Banks in Saudi Arabia and the United Arab Emirates have not received any regulatory guidelines about their dealings with Qatari lenders despite the rift in diplomatic ties, sources familiar with the matter said.
The UAE, Saudi Arabia, Egypt and Bahrain cut diplomatic and transport links with Qatar on Monday, accusing it of supporting terrorism.
Bankers Reuters spoke to in Saudi Arabia and the UAE said they were waiting for guidance from their respective regulators before taking any action on Qatari business. In contrast, some Egyptian lenders halted business with their Qatari counterparts on Monday.
The UAE central bank did not immediately respond to a Reuters request for comment, while a spokesman for the Saudi central bank said it had no statement on the matter.
It was not clear what financial measures could be taken against Qatar, although some lenders in Egypt stopped accepting Qatari currency while others halted some treasury transactions, bankers told Reuters.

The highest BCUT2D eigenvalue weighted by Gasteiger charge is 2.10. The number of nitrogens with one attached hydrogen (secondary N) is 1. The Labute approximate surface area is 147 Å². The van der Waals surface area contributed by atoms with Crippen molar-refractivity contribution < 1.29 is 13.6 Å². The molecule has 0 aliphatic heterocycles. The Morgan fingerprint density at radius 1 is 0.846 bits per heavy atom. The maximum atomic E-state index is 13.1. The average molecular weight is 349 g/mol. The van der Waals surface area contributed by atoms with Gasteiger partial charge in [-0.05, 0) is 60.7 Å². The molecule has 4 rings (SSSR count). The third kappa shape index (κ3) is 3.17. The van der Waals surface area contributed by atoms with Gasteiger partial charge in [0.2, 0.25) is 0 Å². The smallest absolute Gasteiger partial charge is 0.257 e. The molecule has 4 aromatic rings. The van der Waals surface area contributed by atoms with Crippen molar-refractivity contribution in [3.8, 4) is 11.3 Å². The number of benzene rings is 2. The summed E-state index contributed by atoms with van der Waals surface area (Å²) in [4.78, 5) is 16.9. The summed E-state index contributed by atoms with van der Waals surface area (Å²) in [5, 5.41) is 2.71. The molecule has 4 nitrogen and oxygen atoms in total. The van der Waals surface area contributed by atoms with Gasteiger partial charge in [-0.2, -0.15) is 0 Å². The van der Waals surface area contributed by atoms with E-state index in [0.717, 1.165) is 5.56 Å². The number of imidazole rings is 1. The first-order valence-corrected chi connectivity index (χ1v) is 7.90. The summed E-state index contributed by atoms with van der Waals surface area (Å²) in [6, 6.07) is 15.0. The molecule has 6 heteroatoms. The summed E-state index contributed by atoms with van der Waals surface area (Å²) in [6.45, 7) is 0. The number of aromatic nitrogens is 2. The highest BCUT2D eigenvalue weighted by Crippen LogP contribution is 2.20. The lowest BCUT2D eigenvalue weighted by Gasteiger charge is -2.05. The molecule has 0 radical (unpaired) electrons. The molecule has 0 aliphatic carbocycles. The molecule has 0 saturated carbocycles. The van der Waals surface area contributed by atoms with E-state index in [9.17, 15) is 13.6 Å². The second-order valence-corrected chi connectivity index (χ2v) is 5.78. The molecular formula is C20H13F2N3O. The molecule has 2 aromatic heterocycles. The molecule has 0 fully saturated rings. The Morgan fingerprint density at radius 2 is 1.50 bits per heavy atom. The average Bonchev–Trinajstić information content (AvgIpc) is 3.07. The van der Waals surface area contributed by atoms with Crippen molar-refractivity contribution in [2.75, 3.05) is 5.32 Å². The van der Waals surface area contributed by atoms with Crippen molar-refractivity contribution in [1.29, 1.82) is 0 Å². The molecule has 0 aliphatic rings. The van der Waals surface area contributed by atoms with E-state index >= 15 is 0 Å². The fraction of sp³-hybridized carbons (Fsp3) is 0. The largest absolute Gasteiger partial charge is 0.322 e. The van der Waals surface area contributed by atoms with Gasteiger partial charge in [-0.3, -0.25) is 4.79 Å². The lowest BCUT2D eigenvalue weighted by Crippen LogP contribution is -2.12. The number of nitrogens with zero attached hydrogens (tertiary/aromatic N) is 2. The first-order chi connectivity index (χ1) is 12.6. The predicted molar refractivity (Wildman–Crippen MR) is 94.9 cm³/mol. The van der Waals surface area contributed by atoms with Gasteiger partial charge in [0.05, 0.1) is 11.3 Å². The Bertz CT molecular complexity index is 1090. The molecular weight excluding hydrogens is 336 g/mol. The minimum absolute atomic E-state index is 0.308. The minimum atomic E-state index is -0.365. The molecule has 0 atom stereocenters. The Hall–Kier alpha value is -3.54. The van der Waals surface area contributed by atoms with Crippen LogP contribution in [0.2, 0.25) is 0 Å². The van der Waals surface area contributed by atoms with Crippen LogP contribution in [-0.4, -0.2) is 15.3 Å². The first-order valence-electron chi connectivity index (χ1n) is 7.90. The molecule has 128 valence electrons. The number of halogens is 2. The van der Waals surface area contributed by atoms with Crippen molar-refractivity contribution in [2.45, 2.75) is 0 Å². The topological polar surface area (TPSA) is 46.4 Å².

One of the sources in the UAE, speaking anonymously under briefing rules, said the UAE central bank was still weighing the financial implications of the diplomatic rift.
Another banker said the Saudi Arabian banking system had limited exposure to Qatar and that any curbs on dealings with Qatari banks would not have huge ramifications.
The impact of the rift could be more significant for Qatar National Bank (QNB), the Middle East’s largest bank by assets.
Last month it opened a branch in Riyadh and has been planning to apply for an investment banking licence. It also has a presence in Egypt, where it bought Societe Generale’s Egyptian business for about $2 billion in 2013, and holds a 40 percent stake in UAE-based Commercial Bank International.
QNB’s branch in Riyadh was quiet on Monday afternoon and the branch manager said business was carrying on usual.
A source familiar with the matter said QNB’s business in Saudi Arabia and Egypt was unaffected.